Snow says China yuan flexibility helps free trade
STANFORD, Calif, Mar 4 (Reuters) China needs to speed up moves toward greater currency flexibility and open its financial sector to help resist calls for increased trade protectionism, U S Treasury Secretary John Snow said on Friday.
''China's impact on world markets now is very significant and with this increased role comes increased responsibility,'' Snow told a Stanford University conference. He said key trade partners had ''a shared responsibility'' to act to reduce global imbalances.
''The United States is doing its part,'' Snow said, adding that others must spur domestic demand and implying that Asia in particular needed to do more than simply stoke its exports.
''Appropriate response involves increased savings in the United States, raising domestic demand-led growth of our largest trading partners and greater exchange-rate flexibility in China and other large economies in emerging Asia to allow for gradual, market-based adjustments,'' Snow said.
The Bush administration has been pushing China for the past two years to let its yuan currency appreciate and is widely thought to be moving toward designating China a currency manipulator this spring unless Beijing speeds up its move.
''China has pledged to be flexible on the rate of the yuan, and they've made progress,'' Snow said. ''We need more progress, more flexibility.'' U.S. ANGER GROWING He warned: ''What lurks behind all of this...is if we don't get this relationship between China and the Unites States properly on the right course, protectionist sentiments in Congress are going to be difficult to restrain,'' Snow said.
Protectionist policies would undermine U.S. efforts to open markets throughout the world, he said.
Democratic Sen. Charles Schumer of New York and Republican Sen.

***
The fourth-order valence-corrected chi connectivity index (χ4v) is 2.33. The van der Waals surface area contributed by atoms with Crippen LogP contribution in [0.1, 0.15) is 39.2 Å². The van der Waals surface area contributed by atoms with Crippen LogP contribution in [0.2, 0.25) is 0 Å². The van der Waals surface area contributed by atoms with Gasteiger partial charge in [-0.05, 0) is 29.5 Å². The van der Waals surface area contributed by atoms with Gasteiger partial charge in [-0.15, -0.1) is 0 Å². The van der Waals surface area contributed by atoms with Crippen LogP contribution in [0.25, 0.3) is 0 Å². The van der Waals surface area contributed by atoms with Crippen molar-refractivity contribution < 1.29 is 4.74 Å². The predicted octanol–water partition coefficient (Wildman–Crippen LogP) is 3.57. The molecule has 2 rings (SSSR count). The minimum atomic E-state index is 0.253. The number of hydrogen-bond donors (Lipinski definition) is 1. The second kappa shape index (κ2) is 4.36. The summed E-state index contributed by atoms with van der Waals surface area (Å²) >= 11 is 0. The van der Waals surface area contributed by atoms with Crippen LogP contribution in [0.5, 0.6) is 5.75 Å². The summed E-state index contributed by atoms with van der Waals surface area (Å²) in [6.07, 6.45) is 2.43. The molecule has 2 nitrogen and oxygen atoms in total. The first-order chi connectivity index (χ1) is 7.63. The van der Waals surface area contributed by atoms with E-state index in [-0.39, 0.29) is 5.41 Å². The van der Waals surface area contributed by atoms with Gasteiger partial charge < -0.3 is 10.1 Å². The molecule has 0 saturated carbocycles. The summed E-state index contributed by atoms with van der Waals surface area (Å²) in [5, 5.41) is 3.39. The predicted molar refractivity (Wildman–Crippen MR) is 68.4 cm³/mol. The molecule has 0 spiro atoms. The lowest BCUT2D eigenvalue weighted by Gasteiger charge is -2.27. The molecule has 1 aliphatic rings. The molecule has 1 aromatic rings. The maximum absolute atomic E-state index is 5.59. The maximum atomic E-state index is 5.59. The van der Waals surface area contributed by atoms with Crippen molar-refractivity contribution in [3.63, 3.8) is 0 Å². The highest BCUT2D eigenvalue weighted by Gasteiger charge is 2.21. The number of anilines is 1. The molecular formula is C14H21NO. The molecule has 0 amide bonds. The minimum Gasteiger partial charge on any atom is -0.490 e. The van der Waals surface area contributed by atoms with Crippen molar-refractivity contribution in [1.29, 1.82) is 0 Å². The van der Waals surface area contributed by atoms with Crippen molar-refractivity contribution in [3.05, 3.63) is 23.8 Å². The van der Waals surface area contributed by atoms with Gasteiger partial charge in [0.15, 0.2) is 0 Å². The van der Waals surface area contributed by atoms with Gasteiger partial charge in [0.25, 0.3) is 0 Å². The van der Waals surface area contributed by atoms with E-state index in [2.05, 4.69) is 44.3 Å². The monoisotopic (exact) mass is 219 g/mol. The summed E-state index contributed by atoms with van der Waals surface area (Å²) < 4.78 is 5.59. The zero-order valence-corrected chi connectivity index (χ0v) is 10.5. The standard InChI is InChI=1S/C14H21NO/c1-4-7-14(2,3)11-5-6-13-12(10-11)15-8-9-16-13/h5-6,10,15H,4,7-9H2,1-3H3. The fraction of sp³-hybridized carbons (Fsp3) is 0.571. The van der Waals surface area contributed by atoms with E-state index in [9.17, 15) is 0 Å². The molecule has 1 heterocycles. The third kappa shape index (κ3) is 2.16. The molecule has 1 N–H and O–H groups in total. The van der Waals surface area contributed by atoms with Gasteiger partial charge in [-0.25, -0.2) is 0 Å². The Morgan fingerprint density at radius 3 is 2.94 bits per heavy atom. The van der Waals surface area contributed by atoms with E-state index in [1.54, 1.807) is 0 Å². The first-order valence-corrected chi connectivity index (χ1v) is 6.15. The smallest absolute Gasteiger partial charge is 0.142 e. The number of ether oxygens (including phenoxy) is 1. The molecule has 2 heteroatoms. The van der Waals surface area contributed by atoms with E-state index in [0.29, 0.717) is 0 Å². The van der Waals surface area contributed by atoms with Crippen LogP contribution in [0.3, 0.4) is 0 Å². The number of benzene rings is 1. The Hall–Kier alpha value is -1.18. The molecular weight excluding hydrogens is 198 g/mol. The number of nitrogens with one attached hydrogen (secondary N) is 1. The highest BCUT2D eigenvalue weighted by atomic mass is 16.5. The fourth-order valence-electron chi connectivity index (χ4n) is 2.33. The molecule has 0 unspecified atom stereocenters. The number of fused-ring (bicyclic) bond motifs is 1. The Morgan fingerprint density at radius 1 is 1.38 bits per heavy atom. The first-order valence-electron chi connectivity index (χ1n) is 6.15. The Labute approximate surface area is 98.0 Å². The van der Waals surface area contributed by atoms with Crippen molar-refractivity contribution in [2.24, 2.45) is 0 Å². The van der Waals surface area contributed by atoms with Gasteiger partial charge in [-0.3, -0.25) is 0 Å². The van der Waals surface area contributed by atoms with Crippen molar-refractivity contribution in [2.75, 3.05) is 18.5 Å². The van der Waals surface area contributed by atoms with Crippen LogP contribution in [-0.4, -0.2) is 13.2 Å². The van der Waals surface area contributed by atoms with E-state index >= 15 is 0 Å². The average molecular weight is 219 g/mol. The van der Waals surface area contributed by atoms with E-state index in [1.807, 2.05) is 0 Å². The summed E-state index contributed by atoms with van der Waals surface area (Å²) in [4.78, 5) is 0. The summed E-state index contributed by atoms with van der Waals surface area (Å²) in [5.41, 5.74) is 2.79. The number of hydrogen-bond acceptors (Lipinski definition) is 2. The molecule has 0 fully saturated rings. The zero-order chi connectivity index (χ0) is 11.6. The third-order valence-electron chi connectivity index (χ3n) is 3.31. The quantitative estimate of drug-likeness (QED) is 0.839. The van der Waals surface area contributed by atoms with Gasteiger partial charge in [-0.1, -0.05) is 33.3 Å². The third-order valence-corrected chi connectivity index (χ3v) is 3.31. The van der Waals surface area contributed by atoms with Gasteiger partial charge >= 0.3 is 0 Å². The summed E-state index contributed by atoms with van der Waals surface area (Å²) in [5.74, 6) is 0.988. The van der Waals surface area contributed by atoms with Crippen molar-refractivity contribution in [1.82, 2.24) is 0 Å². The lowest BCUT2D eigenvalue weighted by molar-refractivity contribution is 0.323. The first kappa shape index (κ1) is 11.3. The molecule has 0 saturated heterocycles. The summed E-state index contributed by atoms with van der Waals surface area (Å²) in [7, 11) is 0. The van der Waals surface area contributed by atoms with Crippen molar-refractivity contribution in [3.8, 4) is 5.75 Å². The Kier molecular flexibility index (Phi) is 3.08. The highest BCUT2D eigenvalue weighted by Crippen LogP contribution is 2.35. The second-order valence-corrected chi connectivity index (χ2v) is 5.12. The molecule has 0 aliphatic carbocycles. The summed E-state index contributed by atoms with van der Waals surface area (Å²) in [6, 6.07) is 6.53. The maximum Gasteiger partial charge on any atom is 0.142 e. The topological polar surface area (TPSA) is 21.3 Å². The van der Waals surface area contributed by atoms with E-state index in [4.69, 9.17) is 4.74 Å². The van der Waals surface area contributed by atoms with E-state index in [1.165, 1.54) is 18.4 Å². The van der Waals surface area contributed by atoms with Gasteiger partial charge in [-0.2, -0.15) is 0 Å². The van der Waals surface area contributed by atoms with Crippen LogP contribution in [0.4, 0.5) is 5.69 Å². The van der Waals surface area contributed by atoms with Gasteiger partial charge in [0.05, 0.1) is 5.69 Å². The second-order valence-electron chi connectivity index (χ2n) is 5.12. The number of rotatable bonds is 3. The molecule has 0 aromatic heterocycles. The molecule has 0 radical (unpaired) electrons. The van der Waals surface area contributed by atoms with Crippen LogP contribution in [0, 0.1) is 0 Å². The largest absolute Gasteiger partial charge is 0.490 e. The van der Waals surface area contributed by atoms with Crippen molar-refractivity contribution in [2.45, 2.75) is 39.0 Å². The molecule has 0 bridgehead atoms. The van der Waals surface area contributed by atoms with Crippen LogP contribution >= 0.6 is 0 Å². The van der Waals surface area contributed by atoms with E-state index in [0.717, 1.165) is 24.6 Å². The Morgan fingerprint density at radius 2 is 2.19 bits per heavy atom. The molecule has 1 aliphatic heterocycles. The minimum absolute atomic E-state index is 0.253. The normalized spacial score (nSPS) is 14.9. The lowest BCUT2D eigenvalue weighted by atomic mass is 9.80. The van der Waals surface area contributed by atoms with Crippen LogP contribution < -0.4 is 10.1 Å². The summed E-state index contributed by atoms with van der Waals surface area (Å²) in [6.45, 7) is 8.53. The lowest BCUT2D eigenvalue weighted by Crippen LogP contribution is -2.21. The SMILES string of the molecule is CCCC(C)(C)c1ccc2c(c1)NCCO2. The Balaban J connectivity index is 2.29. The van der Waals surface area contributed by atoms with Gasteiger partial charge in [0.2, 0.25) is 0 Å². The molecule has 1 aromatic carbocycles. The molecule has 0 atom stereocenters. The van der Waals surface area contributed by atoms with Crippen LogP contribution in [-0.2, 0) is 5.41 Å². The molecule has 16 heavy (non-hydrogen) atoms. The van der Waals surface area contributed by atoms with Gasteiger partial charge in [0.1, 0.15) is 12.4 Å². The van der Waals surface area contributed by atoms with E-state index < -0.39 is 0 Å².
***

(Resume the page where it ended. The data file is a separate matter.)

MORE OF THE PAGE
Lindsey Graham of South Carolina are threatening to reintroduce legislation that would impose tariffs up to 27.5 per cent in Chinese imports unless China revalues its yuan.
Asked about that proposal, Snow said it was misguided and would hinder efforts to promote freer trade. ''Legislation like that takes us the wrong way. The global economy does best when it emphasises open markets, free capital flows and letting market forces operate.'' Snow said China should reduce its ''heavy reliance on credit-fuelled investment and exports'' and said Beijing should open its financial sector to improve market efficiency.
The U.S. Treasury chief said he recognised that such action provoked debate within China but said it was necessary as China's trading might grows in global markets.
''We hope that debate...will see continuing progress on the side that says we can do better with greater flexibility, we can do better by opening up financial markets, we can do better by not over emphasising the export sector at the expense of the domestic sector,'' Snow said.
He said the Bush administration was committed to free trade and suggested that Beijing needed to demonstrate that it similarly accepted free trade in line with its responsibilities as a member of the World Trade Organization (WTO).
''China's responsibilities are to be a responsible WTO member, to live by the rules, to have trade be a two-way street, to address issues like counterfeiting and intellectual property rights,'' Snow said.
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